• “Spin the wheel” game to get a coupon that you can only use for the next 10 minutes; more pressure to decide quickly.

Phony reviews: +1.  None found.

Crummy product:  0.  I found no information — sorry!

Overpriced: 0.  I couldn’t find any similar products.  Most small lasers seem to be either presentation pointers or gunsights.  Here’s a $18 laser pointer on Amazon that you can also use to tease your cat.

75% discount: +1.  False.


Total score; -1

Unauthorized charges: I found no reports of this. Tacticult accepts PayPal.

Conclusion: Almost OK.  The guarantee terms are harsh, and different than advertised.

Lacerated by Ultrabeam lasers

…then i discovered that lasers are dangerous and cannot be used for the purposes they state,” writes Nick, a guy in Puerto Rico who likes tactical stuff.

… I used them intermittently at the wall, but i hurted my eyes and i still has spots in my vision.  ..Could you investigate the sites?”  Sure, I’ll do a request!  On April 30, 2017 let’s focus the clean white light of the Scam-O-Meter on the company that’s selling Ultrabeam, Official Tactical Kit.  (What’s official about it?)

Keep in mind that I’m not talking about illegal advertising; I’m talking about signs that a seller is a scammer (someone who takes your money by trickery or theft). I’m using my Scam-O-Meter scoring system; -1 means true, +1 means false, and 0 means undetermined.

Ridiculous claims: -1.  OTK describes the device as a “Maximum legal wattage survival laser.”  How would it help you to survive?  They give three examples.  Igniting match-heads and popping balloons we can dispense with.  “Can be seen for over two miles” is the third example.  That might possibly be a little helpful.  But we’ll revisit this statement in “Lying and Deception” below.

Suspicious location: -1.  9265 S. Highland Drive #901401, Sandy, UT 84093.  It’s a Post Office box.po

Onerous terms: -1.

  • To return a product for a refund, you have to send it unopened to OTK within 10 days of the day you ordered it — not the day you received it.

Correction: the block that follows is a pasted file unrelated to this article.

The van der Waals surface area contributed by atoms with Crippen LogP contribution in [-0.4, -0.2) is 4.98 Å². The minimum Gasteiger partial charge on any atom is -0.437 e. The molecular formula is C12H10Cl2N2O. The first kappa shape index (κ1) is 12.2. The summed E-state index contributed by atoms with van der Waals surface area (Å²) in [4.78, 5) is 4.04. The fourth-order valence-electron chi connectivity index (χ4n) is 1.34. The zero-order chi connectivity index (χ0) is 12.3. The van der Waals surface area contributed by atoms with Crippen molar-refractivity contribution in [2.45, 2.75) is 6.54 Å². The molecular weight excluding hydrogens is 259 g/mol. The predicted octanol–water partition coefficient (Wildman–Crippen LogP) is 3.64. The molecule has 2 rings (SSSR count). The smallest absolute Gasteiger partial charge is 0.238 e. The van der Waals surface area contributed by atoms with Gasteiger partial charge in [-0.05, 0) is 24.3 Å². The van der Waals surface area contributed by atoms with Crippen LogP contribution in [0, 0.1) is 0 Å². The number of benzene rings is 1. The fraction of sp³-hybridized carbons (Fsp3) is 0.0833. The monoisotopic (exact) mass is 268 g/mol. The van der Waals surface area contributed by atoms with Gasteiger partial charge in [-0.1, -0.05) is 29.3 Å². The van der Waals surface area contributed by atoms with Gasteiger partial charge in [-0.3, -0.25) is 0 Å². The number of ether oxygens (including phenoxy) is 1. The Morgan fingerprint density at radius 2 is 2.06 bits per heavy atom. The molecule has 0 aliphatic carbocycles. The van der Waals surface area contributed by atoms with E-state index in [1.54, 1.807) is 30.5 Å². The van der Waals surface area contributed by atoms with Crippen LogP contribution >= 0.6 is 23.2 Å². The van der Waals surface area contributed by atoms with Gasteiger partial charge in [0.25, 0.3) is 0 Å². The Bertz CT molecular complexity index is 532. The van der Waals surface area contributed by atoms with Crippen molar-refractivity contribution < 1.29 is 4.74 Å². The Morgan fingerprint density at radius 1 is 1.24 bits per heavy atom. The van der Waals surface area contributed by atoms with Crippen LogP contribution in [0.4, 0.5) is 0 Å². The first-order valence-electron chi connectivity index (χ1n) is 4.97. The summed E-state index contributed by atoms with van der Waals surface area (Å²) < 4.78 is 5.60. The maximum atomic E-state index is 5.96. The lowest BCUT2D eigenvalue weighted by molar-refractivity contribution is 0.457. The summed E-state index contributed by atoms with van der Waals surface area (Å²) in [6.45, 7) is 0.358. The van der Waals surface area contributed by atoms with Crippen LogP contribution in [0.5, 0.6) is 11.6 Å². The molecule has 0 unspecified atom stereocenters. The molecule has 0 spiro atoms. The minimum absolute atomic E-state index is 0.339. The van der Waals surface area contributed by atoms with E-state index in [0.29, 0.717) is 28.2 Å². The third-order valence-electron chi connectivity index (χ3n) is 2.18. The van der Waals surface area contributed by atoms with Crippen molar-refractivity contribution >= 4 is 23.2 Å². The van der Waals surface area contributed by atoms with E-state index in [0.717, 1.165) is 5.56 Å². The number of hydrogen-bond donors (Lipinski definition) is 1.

• They charge a $35 restocking fee — nearly the price of the laser.
  • They don’t guarantee that their products are fit for any use; nor that anything they say is true.
  • You can’t sue them or join a class action that’s suing them.

Ads, spam, robocalls: 0.  The Privacy Policy is too vague to tell whether you would be subject to aggressive advertising.

Lying and deception: -1.

  • OTK describes the device as a “Maximum legal wattage survival laser.”  But there is no legal limit on laser wattage, other than for presentation laser pointers.  OTK neglects to say what the laser’s wattage actually is.
  • OTK claims that the beam is visible for over two miles.  The Symthic forum has a post reporting the results of laser detectability range tests.  At best, lasers are detectable at a range of 50 meters (about 0.03 miles).
  • The order form is pre-filled for a quantity of three lasers ($110).

Obfuscation: -1.

  • Important links and information are camouflaged at the bottom of the web page.camo1camo2* Only one case and one pair of safety glasses will be provided for free. If you purchase multiple units they will be shipped in one case and with one pair of free safety glasses, unless you opt for aluminum cases on the next page.

PRIVACY STATEMENT | TERMS OF SERVICE | CONTACT US

  • A countdown timer suggests that you don’t have time to make a careful decision.
  • The Terms and Conditions are padded with extensive, useless text about third-party legal services to make them harder to read.

Phony reviews: +1.  None found.

Crummy product: 0.  I could find no unbiased information about the laser.

Overpriced: 0.  One laser with no battery is $59 when I add in the shipping.  I couldn’t find a similar laser elsewhere.

75% discount: 0.  It’s 70%, so I’ll give them a pass.

Total score; -4.

Unauthorized charges: I found no reports of this.

Conclusion: Steer clear.  The terms are oppressive, and camouflaging information doesn’t make for trust.  The laser seems to have no purpose.  Implicit, of course, is the notion that you could use it as a weapon.  And Nick’s experience supports this idea.  I’m not going to score OTK for something they didn’t say.

laugh

Bonus outtake:bo